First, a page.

Author Janet Chester Bly & Do You Know What the Most American Thing in America Is? — 16 Comments

  1. She would have heard the words “can’t” and “never” over and over. Unfortunately some men and women still hear them today. It’s fortunate that she was a strong women and didn’t let those words deter her from what she believed was right for the future. “Can’t never did anything” and “never can always change into possibilities.”

  2. I’m not sure whether we’re referring to what Narcissa did, or what the book character did. Anytime a woman spoke up, she would have been told to return to her home, & take care of her children and husband.
    A comment from a man about having a “dry town” would have brought criticism, but from a woman would have brought scorn & probably hate. “How dare she tell upstanding businessmen what they can sell in their establishment? There aint noth’n wrong with a man wettin his whistle once in a while”.
    Suggesting setting aside good lumber land for something as frivolous as a park would have also been met with derision. “What good is a lot of land to walk around in look’n at dumb flowers? You can walk down the road and look at flower boxes on the houses if you want to.”
    I can only imagine the gumption it would have taken to suggest such things, much less take all the rude comments and not give up.

  3. Some would have agreed. The pastors and churches should have been supportive.

  4. Judy: You’re right. But Narcissa was all about women having their say and input into society. The programs she sponsored had much to do with that cause. Thanks for telling about the event with you sons. I do recall that occasion.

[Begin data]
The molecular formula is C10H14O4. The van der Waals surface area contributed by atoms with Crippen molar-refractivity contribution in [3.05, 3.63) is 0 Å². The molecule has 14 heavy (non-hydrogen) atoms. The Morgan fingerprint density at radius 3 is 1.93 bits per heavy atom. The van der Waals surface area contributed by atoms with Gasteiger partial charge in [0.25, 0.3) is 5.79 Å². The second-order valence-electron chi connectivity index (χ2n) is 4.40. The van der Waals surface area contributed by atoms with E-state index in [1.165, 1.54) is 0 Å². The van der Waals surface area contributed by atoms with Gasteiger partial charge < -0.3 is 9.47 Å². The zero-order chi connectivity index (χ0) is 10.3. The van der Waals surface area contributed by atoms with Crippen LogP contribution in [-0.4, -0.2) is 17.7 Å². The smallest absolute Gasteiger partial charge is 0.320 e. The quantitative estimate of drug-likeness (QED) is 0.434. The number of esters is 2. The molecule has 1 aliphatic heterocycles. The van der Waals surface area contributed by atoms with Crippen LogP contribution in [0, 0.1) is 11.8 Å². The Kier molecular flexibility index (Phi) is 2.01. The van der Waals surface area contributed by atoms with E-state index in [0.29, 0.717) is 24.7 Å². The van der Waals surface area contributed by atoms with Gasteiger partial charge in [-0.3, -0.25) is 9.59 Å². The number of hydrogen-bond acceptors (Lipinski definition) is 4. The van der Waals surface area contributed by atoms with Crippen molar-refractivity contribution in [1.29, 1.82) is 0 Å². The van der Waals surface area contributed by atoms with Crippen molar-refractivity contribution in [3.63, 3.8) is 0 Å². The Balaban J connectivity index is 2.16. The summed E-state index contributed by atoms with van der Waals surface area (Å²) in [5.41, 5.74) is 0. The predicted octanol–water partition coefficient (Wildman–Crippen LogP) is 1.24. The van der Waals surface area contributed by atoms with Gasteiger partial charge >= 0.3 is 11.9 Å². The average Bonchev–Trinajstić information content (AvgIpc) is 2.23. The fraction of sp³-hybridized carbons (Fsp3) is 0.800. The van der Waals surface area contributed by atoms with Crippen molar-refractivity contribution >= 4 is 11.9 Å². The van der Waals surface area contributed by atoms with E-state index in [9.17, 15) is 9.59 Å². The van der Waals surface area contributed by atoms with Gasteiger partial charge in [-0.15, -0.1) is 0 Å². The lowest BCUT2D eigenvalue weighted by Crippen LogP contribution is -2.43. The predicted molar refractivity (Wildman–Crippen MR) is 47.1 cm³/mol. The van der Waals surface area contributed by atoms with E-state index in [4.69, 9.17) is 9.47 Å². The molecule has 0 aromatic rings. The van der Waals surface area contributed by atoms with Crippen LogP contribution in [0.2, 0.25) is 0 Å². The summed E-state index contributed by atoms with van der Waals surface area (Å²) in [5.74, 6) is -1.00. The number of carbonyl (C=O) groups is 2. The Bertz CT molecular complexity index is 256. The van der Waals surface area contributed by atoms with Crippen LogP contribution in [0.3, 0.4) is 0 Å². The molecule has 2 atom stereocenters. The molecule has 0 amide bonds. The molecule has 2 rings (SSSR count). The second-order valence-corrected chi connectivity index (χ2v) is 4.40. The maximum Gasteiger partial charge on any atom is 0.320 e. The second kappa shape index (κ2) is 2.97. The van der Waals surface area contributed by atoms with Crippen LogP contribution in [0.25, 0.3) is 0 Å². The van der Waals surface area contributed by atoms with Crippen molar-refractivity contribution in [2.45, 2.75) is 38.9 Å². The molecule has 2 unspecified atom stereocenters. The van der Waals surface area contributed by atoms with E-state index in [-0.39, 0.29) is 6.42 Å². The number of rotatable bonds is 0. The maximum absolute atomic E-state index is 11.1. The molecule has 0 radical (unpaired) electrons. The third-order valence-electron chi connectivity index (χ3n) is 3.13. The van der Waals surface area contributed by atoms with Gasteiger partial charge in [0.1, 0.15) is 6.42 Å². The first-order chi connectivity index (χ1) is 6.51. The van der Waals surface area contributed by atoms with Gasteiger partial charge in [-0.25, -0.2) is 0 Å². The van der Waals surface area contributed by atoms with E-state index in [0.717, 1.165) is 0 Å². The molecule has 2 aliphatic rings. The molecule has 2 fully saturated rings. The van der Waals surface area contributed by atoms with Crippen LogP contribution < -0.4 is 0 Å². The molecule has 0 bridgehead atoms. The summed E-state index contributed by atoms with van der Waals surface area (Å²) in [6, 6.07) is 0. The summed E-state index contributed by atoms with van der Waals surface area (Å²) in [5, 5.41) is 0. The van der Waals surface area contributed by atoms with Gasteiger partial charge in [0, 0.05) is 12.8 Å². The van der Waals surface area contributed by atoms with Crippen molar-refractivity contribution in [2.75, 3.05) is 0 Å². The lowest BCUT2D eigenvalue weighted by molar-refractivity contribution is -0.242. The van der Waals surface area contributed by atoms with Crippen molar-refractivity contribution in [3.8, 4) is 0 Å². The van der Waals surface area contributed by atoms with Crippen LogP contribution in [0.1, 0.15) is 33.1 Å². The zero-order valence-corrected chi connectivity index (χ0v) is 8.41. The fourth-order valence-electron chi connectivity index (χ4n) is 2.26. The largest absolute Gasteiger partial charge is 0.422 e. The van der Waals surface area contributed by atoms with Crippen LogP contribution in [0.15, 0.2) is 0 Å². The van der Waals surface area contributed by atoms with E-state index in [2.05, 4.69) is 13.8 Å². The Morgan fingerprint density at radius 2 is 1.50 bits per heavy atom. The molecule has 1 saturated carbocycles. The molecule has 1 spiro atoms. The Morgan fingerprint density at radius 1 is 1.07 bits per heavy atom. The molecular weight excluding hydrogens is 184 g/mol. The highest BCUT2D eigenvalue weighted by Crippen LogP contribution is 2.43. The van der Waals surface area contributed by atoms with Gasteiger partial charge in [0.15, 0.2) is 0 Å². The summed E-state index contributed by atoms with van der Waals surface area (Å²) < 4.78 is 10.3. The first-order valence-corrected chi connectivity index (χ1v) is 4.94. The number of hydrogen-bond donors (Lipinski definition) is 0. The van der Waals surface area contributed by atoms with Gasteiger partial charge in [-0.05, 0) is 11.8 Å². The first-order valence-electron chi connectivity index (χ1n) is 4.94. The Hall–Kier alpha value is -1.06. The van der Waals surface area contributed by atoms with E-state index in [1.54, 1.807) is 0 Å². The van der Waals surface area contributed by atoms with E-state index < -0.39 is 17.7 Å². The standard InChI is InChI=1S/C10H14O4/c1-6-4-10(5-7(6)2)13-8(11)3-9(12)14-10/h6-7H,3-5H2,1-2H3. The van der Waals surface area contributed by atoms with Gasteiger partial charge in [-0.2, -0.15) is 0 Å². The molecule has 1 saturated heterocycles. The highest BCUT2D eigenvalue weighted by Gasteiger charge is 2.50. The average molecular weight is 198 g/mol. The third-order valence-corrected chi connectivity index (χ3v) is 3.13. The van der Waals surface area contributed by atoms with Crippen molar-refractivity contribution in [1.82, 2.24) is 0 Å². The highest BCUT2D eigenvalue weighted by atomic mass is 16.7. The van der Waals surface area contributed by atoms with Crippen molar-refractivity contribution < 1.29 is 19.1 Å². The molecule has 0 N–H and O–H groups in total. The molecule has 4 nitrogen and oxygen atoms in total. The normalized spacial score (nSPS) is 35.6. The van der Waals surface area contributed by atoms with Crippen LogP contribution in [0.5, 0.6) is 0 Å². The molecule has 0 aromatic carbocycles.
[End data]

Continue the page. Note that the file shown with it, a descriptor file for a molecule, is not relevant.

5. You’re right. She did what she was inspired to do and had the full support of her husband too, I might add. Her husband, Marshall, developed the first golf course in the northwest. . .on the other side of the town from her Chautauqua project. So, they pretty much instigated the culture of the whole city.

  6. She knew what she was doing and invisioning but she probably also knew that she had to have a strong backbone as not only men women also were telling her to head back to the kitchen and get back to baking,,,,but i have to say that picture just says it all what a wonderful picture you can tell by the way that she is looking at him that she would of moved the entire state if she could for him WOW…

  7. There would be the people who were happy with things and would not want change. “Leave things as they are suppose to be woman! We don’t want to go and make it so strangers want to come into our town and disturb our way of living.”

    Janet – I will always remember Stephen from your week-end at Cedar Lake Bible Conference when our younger son broke his arm. Stephen signed a book and sent it with our older son to the hospital. A good memory during a stressful time.

  8. This post caused me to do a bit of research on Narcissa Kinney. What an incredibly strong woman! I don’t think it would have mattered what they said, behind her back or to her face, it looks like she would have continued to press on – strong in her faith and convictions. It’s a lesson for us all.

  9. Yep, there are always those who know best, even when they don’t. i imagine there would have been a lot of men (and women, too) who would have scoffed at her efforts, and tried their best to stop her.

  10. Enjoed reading the comments. there are always those that think they know better than we do, isn’t there?

  11. They probably talked about her behind her back – man do I know how that is. One must move forward for God even if they lose the support of their Pastor. We had to relocate in Sept. to a different church. So I know how it is.
    They laughed and pointed and did everything they could to discourage her.
    They told her it would not work.
    By the way I reviewed one of Stephen’s works. I was sad to learn about it. I had just discovered his books 2 years ago.

  12. I’m sure you’re right, Linette! Though most probably said it a bit more politely to her face, but maybe not!

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